Updating the plan was a process involving all of cabinet and all of our partners across the borough. It was agreed by group at every stage and was discussed with both CLPs.

The refreshed plan was extended to 2018 to fit the election cycle. The development of a successor plan will coincide with our manifesto development – a key element of our political strategy. The Camden Plan is well understood by those that are delivering it for us – council officers and our partners from the public sector, the business community and the voluntary sector. We need to stay on course to ensure it continues to deliver Labour values and our partners have certainty to plan for the touch times ahead.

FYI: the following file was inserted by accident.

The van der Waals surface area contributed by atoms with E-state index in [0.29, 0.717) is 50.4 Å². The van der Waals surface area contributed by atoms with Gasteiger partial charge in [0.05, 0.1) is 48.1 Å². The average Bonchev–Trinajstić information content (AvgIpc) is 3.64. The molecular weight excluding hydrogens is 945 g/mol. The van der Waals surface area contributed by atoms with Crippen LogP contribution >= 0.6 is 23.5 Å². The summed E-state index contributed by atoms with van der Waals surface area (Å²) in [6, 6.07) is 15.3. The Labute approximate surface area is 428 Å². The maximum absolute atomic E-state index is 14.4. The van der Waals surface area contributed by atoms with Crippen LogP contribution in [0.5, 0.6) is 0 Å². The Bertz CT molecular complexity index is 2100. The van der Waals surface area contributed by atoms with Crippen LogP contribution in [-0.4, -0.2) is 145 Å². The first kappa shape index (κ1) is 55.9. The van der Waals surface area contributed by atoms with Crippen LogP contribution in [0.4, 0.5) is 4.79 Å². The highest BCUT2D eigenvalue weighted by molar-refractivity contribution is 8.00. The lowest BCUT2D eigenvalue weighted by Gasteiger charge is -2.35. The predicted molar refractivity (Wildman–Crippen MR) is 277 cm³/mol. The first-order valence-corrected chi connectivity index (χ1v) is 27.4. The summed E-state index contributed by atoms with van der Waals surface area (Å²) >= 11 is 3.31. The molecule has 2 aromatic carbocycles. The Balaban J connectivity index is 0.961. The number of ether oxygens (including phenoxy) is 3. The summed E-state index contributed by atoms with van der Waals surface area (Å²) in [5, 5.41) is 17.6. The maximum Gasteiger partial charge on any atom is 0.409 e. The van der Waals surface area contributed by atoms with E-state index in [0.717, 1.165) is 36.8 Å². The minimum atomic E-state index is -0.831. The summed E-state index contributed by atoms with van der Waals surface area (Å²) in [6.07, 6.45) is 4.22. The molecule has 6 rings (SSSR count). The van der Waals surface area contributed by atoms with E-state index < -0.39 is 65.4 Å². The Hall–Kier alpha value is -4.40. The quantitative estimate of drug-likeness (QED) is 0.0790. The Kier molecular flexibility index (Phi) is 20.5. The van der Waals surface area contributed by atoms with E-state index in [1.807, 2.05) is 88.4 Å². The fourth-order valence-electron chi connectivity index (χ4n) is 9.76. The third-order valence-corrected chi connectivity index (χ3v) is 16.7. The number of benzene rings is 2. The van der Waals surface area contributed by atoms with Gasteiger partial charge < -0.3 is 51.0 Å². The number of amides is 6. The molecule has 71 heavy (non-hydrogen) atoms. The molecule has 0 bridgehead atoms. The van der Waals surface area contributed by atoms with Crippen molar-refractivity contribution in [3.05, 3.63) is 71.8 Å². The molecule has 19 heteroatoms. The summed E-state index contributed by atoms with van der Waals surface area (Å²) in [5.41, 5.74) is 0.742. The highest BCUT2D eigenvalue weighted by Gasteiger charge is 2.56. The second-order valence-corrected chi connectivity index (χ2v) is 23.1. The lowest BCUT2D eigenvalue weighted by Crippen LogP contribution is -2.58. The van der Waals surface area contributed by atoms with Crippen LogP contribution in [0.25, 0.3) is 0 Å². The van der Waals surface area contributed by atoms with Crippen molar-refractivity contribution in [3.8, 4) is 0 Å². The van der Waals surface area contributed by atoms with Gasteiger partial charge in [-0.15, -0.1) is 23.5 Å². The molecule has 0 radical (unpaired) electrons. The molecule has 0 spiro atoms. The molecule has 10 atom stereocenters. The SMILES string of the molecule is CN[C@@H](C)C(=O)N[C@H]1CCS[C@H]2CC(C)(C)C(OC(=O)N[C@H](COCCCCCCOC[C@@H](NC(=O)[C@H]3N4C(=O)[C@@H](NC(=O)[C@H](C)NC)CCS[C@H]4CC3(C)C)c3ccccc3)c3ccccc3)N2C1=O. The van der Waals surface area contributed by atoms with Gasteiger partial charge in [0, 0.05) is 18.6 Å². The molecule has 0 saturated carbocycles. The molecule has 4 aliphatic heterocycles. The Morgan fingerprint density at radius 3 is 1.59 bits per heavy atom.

The challenge ahead
I know you are all painfully aware of the challenge ahead. The finances will be stretched further, we will have significant new responsibilities, we will face the impact of housing and planning bill, reduced funding for schools and forced academisation, HS2 and who knows what else the Tories will throw at us.

As we start to look ahead to the elections in 2018, this is a good time to think about the way we work together. So if I win on tomorrow, I will ask the chair and backbench rep to work with all non-cabinet members to review our group processes and make recommendations should they need updating. I want to ensure there is time given over to celebrating our successes much more fully than we do already. I also want to make sure you have the time you need for policy discussions – I am open minded as to how this happens, we all should be. I will also suggest that our standing orders are changed to require a regular review of group process to ensure we remain fit for purpose in very challenging times. Ultimately group processes shouldn’t be handed down by the cabinet and leadership, they should be designed by you, so they work for you.